It is amazing.

I know a woman, a mother and career woman. She likes to achieve. Lately she and I have been talking a lot about character, and strengths and stumbling blocks. She is at a crossroads career wise and has been doing some self study and getting advice from others too. Yet she said something to me recently that made my jaw drop. Ok, she said. So I’ve been shown who I am, what my characteristics are. I am being given new insight into my personality. But, where are my strengths? Tell me more about my strengths. More importantly, what are my weaknesses, so that I can work on them?

And that’s the thing. Aren’t our strengths related to who we are? Marcus Buckingham tells us that our strengths are those talents that were always present and that they are inherent to who we are. Unfortunately we have been programmed to think that strengths and weaknesses lie outside of our core, and that we can learn new strengths and that we should focus on weaknesses, work on minimising them, or if we are lucky, turn them into strengths. That just isn’t true. Core strengths and weaknesses will always be just that.
We might say that our strength might be that we are quick to learn, but it will only be a strength if it is applied to learning things that fit us. If we put our energies into learning skills that we don’t like performing then our strength becomes a weakness. So, let’s define the strength more accurately and in Marcus’ own terms. I feel strong when I apply myself to learning new skills in areas that stimulate and please me. I know in my case, being a quick learner soon became a noose around my neck, and actually made it harder to find my real strengths, those activities that thrilled me, that made time stand still. Now, when I puzzle over new ways of designing a web page, or when I am writing an essay for my film studies, or thinking up the plot of my next book, then being a quick learner is a strength.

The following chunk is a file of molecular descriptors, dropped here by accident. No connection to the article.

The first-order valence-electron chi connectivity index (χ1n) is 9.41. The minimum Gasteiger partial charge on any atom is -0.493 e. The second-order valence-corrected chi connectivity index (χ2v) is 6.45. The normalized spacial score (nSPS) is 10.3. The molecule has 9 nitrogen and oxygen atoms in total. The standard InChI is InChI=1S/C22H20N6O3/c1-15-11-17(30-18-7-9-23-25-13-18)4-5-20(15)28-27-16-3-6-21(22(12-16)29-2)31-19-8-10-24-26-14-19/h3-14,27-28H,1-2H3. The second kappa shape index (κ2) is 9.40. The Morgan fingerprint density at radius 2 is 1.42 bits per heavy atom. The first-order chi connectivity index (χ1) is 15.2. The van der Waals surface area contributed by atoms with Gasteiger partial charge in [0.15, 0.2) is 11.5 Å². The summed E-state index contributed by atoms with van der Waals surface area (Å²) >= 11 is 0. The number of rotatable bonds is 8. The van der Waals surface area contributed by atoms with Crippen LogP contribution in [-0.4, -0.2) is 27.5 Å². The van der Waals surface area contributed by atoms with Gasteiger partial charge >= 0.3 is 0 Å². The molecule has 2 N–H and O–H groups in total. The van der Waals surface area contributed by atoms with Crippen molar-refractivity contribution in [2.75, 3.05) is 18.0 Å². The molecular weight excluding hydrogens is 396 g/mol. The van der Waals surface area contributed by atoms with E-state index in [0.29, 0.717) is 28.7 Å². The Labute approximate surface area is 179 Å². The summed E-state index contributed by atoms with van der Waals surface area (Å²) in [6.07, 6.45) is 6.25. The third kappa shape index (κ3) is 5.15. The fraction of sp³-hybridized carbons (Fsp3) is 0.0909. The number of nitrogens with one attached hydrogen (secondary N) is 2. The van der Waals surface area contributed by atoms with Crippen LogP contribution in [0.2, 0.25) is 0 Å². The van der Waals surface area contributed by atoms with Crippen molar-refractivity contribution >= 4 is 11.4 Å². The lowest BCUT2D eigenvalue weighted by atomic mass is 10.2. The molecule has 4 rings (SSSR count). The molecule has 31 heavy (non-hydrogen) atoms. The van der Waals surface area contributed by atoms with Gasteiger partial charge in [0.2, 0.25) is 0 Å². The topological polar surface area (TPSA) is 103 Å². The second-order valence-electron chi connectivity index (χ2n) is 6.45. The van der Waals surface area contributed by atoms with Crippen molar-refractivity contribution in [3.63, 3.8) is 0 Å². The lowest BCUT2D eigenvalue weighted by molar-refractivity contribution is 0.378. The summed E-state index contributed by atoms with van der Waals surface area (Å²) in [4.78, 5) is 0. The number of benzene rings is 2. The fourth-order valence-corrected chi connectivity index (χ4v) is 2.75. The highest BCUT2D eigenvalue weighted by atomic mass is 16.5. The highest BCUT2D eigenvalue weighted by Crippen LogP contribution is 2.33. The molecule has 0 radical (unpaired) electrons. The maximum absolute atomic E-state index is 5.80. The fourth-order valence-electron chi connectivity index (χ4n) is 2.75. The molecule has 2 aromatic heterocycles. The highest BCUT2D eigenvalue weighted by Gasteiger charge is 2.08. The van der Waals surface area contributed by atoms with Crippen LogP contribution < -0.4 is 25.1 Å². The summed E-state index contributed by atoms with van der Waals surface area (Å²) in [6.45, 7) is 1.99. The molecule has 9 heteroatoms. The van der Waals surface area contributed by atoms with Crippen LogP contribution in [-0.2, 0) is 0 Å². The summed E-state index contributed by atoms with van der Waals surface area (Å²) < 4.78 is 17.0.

So during my talks with the mother and career woman, I said that her greatest gifts lie in those character traits that were defined in the test. The fact that she is searching and feeling weakened is because she may be utilising them wrongly, and so turning her strengths into weaknesses. Is the job she is doing the right one for her? Does the company ethic suit her own high standards? She has a need for excellence and always produces top quality work. She is good at taking on new projects, especially in areas where structure and clarity is needed. When she achieves that, she is happy. However, if others do not share her need for excellence, and she is drawn into dead end discussions, she feels weakened. In summary, she feels strong when she takes on a new project and brings structure and clarity. She feels weak when she is unable to convince others to do it her way. So, instead of thinking she can work on that weakness and be more accepting of less than top quality input from others, which in turn will eat away at her strength – producing excellence, maybe she needs to look for a company that operates to the same standards as she. I feel honoured that I can go through this process with her. I already see how great she is. I will be there to celebrate when she is ready to see it herself.

Other women in my circle of friends struggle with other issues. But the essence is the same for all of us. We have all been forcing ourselves to perform tasks that don’t build on our natural strengths. We think that all we have to do is put our minds to a task or activity and just get on with it.
One woman in my circle, a painter and wonderfully creative woman, spent twelve years as an administrative assistant. She told me time and again that she just didn’t understand why she was so tired all the time. She didn’t understand why her output was so below standard and why she was constantly being put under pressure to work harder, and make better results. The simple truth is that she was spending all day in her weak moments. There were weeks when she honestly couldn’t remember one moment when she felt strong, and energised. There were whole months when she was so drained she didn’t have the energy to paint. Now, she too is unemployed, and all she knows is what she doesn’t ever want to do again. She has spent many hours writing and painting, and rediscovering who she really is. We talk about authenticity; we are ready to talk about our darker sides. Our friendship allows us to be honest with each other. We trust each other.